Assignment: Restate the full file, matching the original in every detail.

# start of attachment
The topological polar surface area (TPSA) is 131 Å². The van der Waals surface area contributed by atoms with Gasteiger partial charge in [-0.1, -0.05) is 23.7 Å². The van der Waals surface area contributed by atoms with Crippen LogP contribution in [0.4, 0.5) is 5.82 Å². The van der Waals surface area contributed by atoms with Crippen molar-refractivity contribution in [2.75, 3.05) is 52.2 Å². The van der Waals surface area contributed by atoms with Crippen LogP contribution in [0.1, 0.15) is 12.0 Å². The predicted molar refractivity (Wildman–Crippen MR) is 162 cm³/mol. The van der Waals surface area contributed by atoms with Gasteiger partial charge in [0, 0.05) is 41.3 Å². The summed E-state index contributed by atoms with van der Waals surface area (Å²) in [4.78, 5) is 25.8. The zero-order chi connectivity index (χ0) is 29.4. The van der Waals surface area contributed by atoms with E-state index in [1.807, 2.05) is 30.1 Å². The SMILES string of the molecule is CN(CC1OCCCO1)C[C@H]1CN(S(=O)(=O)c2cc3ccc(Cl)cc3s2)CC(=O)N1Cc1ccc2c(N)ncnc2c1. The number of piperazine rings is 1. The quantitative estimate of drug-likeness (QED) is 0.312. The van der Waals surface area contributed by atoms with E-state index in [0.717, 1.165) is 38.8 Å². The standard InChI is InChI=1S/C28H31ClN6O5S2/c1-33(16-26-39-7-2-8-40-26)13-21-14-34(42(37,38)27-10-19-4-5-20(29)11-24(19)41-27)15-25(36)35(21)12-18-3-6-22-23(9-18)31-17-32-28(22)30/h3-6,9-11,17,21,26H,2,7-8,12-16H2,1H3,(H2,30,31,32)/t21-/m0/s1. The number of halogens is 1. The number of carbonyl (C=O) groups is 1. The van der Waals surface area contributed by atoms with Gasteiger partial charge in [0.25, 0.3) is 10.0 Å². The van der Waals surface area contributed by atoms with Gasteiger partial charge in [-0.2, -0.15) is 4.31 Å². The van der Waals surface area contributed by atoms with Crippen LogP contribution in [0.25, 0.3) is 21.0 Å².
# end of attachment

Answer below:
The topological polar surface area (TPSA) is 131 Å². The van der Waals surface area contributed by atoms with Gasteiger partial charge in [-0.1, -0.05) is 23.7 Å². The van der Waals surface area contributed by atoms with Crippen LogP contribution in [0.4, 0.5) is 5.82 Å². The van der Waals surface area contributed by atoms with Crippen molar-refractivity contribution in [2.75, 3.05) is 52.2 Å². The van der Waals surface area contributed by atoms with Crippen LogP contribution in [0.1, 0.15) is 12.0 Å². The predicted molar refractivity (Wildman–Crippen MR) is 162 cm³/mol. The van der Waals surface area contributed by atoms with Gasteiger partial charge in [0, 0.05) is 41.3 Å². The summed E-state index contributed by atoms with van der Waals surface area (Å²) in [4.78, 5) is 25.8. The zero-order chi connectivity index (χ0) is 29.4. The van der Waals surface area contributed by atoms with E-state index in [1.807, 2.05) is 30.1 Å². The SMILES string of the molecule is CN(CC1OCCCO1)C[C@H]1CN(S(=O)(=O)c2cc3ccc(Cl)cc3s2)CC(=O)N1Cc1ccc2c(N)ncnc2c1. The number of piperazine rings is 1. The quantitative estimate of drug-likeness (QED) is 0.312. The van der Waals surface area contributed by atoms with E-state index in [0.717, 1.165) is 38.8 Å². The standard InChI is InChI=1S/C28H31ClN6O5S2/c1-33(16-26-39-7-2-8-40-26)13-21-14-34(42(37,38)27-10-19-4-5-20(29)11-24(19)41-27)15-25(36)35(21)12-18-3-6-22-23(9-18)31-17-32-28(22)30/h3-6,9-11,17,21,26H,2,7-8,12-16H2,1H3,(H2,30,31,32)/t21-/m0/s1. The number of halogens is 1. The number of carbonyl (C=O) groups is 1. The van der Waals surface area contributed by atoms with Gasteiger partial charge in [0.25, 0.3) is 10.0 Å². The van der Waals surface area contributed by atoms with Gasteiger partial charge in [-0.2, -0.15) is 4.31 Å². The van der Waals surface area contributed by atoms with Crippen LogP contribution in [0.25, 0.3) is 21.0 Å².